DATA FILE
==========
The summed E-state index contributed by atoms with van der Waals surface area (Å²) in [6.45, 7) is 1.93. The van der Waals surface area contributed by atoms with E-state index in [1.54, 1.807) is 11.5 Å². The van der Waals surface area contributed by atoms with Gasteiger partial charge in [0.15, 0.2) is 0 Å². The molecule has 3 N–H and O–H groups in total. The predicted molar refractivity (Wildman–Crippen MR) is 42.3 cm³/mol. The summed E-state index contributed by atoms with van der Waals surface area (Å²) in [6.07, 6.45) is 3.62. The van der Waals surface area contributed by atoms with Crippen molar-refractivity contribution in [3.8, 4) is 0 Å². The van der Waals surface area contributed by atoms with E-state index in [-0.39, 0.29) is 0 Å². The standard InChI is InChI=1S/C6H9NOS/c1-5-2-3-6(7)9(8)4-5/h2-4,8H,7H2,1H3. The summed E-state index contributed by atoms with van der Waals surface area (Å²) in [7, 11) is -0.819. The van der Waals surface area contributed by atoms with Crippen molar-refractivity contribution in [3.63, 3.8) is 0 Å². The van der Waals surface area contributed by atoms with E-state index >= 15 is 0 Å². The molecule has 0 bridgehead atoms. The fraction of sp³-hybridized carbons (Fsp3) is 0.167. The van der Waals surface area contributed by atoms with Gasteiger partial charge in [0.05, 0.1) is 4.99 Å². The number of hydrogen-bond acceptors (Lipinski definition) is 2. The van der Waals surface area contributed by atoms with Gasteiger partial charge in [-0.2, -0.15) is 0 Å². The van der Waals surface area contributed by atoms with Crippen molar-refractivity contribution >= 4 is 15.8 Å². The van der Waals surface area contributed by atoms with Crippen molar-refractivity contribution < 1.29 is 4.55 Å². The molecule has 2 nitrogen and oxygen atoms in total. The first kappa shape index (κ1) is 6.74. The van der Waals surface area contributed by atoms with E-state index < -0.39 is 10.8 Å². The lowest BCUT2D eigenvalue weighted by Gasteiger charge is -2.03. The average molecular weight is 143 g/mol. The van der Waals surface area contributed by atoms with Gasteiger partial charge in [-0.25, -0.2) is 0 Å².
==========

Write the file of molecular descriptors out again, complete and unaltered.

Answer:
The summed E-state index contributed by atoms with van der Waals surface area (Å²) in [6.45, 7) is 1.93. The van der Waals surface area contributed by atoms with E-state index in [1.54, 1.807) is 11.5 Å². The van der Waals surface area contributed by atoms with Gasteiger partial charge in [0.15, 0.2) is 0 Å². The molecule has 3 N–H and O–H groups in total. The predicted molar refractivity (Wildman–Crippen MR) is 42.3 cm³/mol. The summed E-state index contributed by atoms with van der Waals surface area (Å²) in [6.07, 6.45) is 3.62. The van der Waals surface area contributed by atoms with Crippen molar-refractivity contribution in [3.8, 4) is 0 Å². The van der Waals surface area contributed by atoms with E-state index in [-0.39, 0.29) is 0 Å². The standard InChI is InChI=1S/C6H9NOS/c1-5-2-3-6(7)9(8)4-5/h2-4,8H,7H2,1H3. The summed E-state index contributed by atoms with van der Waals surface area (Å²) in [7, 11) is -0.819. The van der Waals surface area contributed by atoms with Crippen molar-refractivity contribution in [3.63, 3.8) is 0 Å². The van der Waals surface area contributed by atoms with E-state index >= 15 is 0 Å². The molecule has 0 bridgehead atoms. The fraction of sp³-hybridized carbons (Fsp3) is 0.167. The van der Waals surface area contributed by atoms with Gasteiger partial charge in [0.05, 0.1) is 4.99 Å². The number of hydrogen-bond acceptors (Lipinski definition) is 2. The van der Waals surface area contributed by atoms with Gasteiger partial charge in [-0.2, -0.15) is 0 Å². The van der Waals surface area contributed by atoms with Crippen molar-refractivity contribution >= 4 is 15.8 Å². The van der Waals surface area contributed by atoms with Crippen molar-refractivity contribution < 1.29 is 4.55 Å². The molecule has 2 nitrogen and oxygen atoms in total. The first kappa shape index (κ1) is 6.74. The van der Waals surface area contributed by atoms with E-state index < -0.39 is 10.8 Å². The lowest BCUT2D eigenvalue weighted by Gasteiger charge is -2.03. The average molecular weight is 143 g/mol. The van der Waals surface area contributed by atoms with Gasteiger partial charge in [-0.25, -0.2) is 0 Å².